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Myaskovsky - Vainberg: Violin Concertos

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Both Nikolay Myaskovsky (Miaskovsky) (1881-1950) and Mieczyslaw (Moisei) Vainberg (Weinberg) (1919-1996) have been getting a lot of attention lately, and rightly so. Myaskovsky primarily is known for his numerous symphonies, many of which have been recorded twice now, written in a lush romantic style that goes down well for music-lovers who like Tchaikovsky or Glazunov. His only violin concerto, recorded here, has been recorded in an incandescent performance by its dedicatee, David Oistrakh, with an orchestra conducted by Alexander Gauk, and that recording is still available although in rather dated sound. This performance, features a violinist not heretofore known to me, Ilya Grubert, but he apparently is well-established in Russia, where he was a student of Leonid Kogan. He takes the concerto, particularly the 20-minute first movement--it lasts longer than the other two movements combined--at a somewhat more leisurely pace and frankly I think that serves the work well. It may lack Oistrakh's brio, but time is given for the arch-romantic harmonies to make their effect and for the symphonic argument--Myaskovsky was aiming for a symphonic form, rather like Brahms's or Beethoven's concerti--to be laid out clearly. Myaskovsky wrote memorable melodies; the achingly beautiful main theme of the first movement is given plenty of opportunity sink in and you'll undoubtedly find yourself humming it hours later. And when fireworks are called for, as in the final page of the first movement, Grubert can deliver them. Then comes the Adagio molto cantabile which is essentially a song for violin and orchestra. Over quiet string-dominated accompaniment, the violin sings a lyrical seemingly never-ending and never-repeating melody which is itself a miracle of melodic construction. The Finale is a bracing and optimistic rondo featuring folk elements and plenty of opportunity for the soloist to show off every bravura technique imaginable--double stops, harmonics, spiccati, pizzicati--a real romp.
Vainberg's name is sometimes (although not here) listed as 'Weinberg,' but as he was Polish and spelled his name in the Roman alphabet as 'Vainberg,' a back-transliteration from the Cyrillic Russian as 'Weinberg' is just plain wrong. He was a friend of both Myaskovsky and Shostakovich, and his music has much in common with the latter. Indeed it is probably helpful to think of his music as being rather like that of a kinder and gentler Shostakovich. It has much the same harmonic underpinning, but much less of the sardonic bite. He was a skilled craftsman and his music has fairly easy-to-grasp classical construction. The first movement of this four-movement concerto, for instance, is in a mostly straightforward sonata form. It bustles and scurries in a moto perpetuo until we get to the second theme which, interestingly, is not only more relaxed but partially accompanied by celesta and harp. II almost certainly was modeled after one of Shostakovich's passacaglia movements, the most prominent of which is that in his First Violin Concerto. As in that concerto, written only six years earlier, this set of variations rises to a climax featuring an intense violin cadenza. Unlike the Shostakovich, however, the cadenza leads not to a rumbustious finale but a dreamy Adagio. This is the most lyrical of the four movements; the violinist gets to sing his heart out over a fairly simple accompaniment. The concerto concludes with the Allegro risoluto which indeed begins with a brisk and resolute 4/4 march that soon veers toward vigorous dance rhythms, and all the while the violinist gets quite a virtuosic workout, as do the orchestral winds and brass. There are some calm sotto voce moments, including an extended passage for muted violin soloist, but the dance impulse returns and the whole thing aims for an exultant finish which at the last moment turns quietly thoughtful. The playing here by Ilya Grubert is impressive. I have not heard an earlier recording by his teacher, and the concerto's dedicatee, Leonid Kogan, but I am perfectly satisfied with this performance.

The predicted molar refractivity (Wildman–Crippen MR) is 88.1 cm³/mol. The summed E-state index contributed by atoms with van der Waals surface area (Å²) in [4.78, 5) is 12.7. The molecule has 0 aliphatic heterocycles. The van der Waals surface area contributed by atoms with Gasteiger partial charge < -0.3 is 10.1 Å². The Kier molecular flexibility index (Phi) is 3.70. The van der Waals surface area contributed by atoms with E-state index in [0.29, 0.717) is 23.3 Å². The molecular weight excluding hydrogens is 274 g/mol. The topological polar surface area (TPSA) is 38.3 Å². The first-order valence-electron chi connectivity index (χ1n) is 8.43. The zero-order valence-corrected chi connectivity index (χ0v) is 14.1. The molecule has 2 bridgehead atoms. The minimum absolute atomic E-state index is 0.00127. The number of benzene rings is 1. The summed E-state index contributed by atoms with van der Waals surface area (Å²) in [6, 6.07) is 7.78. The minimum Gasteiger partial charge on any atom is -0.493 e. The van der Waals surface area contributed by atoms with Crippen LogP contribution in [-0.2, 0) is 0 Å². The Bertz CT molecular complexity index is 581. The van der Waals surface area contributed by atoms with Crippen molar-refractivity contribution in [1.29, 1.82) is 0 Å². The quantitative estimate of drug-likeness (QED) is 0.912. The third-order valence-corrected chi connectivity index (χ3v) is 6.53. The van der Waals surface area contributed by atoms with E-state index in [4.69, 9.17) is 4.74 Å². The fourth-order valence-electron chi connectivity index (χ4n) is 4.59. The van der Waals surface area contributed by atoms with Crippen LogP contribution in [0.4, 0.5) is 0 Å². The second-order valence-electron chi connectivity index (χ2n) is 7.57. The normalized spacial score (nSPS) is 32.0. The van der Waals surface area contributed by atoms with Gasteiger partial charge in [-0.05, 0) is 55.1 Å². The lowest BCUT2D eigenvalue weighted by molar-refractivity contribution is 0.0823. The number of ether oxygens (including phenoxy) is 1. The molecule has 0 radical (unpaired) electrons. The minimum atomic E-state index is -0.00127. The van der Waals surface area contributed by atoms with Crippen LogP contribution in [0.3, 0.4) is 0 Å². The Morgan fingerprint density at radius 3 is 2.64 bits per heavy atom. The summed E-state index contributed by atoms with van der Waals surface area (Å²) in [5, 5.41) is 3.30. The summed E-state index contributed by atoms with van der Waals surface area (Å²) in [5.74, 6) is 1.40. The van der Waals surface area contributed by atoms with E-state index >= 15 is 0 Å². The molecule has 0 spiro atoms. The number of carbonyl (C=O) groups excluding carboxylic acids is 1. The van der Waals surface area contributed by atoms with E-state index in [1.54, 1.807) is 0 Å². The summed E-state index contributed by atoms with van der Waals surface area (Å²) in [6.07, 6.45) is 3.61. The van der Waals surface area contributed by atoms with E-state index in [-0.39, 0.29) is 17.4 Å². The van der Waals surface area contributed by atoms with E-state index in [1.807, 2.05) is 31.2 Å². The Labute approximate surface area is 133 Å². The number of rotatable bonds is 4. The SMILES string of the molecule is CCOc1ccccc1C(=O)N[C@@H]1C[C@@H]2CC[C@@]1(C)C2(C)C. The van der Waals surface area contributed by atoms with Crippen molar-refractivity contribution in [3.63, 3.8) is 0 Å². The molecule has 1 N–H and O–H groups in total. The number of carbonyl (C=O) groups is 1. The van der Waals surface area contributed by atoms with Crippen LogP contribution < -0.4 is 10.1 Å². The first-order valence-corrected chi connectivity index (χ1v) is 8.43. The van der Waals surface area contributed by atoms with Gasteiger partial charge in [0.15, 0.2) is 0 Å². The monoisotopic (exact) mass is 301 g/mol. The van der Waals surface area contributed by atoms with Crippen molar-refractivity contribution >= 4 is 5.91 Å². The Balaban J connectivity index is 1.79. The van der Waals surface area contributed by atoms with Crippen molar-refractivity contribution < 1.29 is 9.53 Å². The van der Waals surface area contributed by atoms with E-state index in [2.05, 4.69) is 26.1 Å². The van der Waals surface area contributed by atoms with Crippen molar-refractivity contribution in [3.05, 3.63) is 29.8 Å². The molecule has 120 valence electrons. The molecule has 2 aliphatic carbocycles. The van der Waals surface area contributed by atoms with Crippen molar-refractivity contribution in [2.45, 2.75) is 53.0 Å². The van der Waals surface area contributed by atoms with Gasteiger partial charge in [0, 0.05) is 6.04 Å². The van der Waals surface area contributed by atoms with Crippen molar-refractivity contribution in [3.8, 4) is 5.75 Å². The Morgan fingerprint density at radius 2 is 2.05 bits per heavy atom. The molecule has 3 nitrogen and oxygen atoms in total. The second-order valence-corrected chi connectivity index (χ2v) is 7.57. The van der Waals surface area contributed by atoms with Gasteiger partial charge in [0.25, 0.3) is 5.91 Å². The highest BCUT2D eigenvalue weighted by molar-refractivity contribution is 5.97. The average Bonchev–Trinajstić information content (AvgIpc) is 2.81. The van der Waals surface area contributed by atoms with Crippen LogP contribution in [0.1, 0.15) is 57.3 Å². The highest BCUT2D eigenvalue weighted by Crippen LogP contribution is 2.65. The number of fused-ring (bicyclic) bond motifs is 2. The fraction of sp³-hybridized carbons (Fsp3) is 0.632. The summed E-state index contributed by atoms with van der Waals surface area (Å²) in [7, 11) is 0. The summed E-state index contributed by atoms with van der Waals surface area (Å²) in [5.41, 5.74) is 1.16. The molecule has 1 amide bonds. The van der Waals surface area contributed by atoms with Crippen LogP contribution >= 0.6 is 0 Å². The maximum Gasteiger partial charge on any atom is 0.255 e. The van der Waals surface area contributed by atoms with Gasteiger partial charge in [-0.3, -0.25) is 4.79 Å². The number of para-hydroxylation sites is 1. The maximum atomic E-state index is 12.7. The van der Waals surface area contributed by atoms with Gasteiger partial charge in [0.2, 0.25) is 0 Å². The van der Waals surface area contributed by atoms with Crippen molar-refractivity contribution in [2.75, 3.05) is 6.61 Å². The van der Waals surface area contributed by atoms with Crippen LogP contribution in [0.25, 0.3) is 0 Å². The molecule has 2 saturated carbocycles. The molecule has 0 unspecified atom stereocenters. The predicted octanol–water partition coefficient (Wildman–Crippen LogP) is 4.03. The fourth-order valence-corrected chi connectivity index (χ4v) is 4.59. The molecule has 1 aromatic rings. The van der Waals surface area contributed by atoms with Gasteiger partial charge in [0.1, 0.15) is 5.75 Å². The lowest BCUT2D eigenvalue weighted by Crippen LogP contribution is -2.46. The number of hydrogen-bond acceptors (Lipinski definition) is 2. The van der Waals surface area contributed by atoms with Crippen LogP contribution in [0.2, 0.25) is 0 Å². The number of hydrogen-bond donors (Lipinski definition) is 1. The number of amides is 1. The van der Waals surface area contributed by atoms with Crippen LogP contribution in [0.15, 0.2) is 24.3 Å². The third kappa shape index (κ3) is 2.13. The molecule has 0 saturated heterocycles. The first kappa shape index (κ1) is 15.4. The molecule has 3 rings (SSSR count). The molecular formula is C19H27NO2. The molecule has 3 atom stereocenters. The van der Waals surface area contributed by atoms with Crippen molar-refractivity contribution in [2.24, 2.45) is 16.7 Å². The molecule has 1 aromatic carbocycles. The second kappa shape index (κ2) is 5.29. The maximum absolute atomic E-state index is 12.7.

The Russian Philharmonic Orchestra is led by Dmitry Yablonsky whose increasing discography has impressed me. These are masterfully managed performances. I particularly want to praise the solo horn and bassoon in the Myaskovsky.


Born: 1962 in Moscow, Russia

Genre: Classical

Years Active: '00s, '10s

Cellist Dmitry Yablonsky is the son of concert pianist Oxana Yablonskaya. Yablonsky entered Moscow's Central School of Music at age six, and made his concert debut as a cellist at age nine. He immigrated with this family to the United States in 1977, studied at Curtis Institute of Music and at Juilliard, and ultimately took his degree from Yale University. This led to an extensive career as a concert virtuoso that took Yablonsky around the world. By chance, Yablonsky happened to be performing at...
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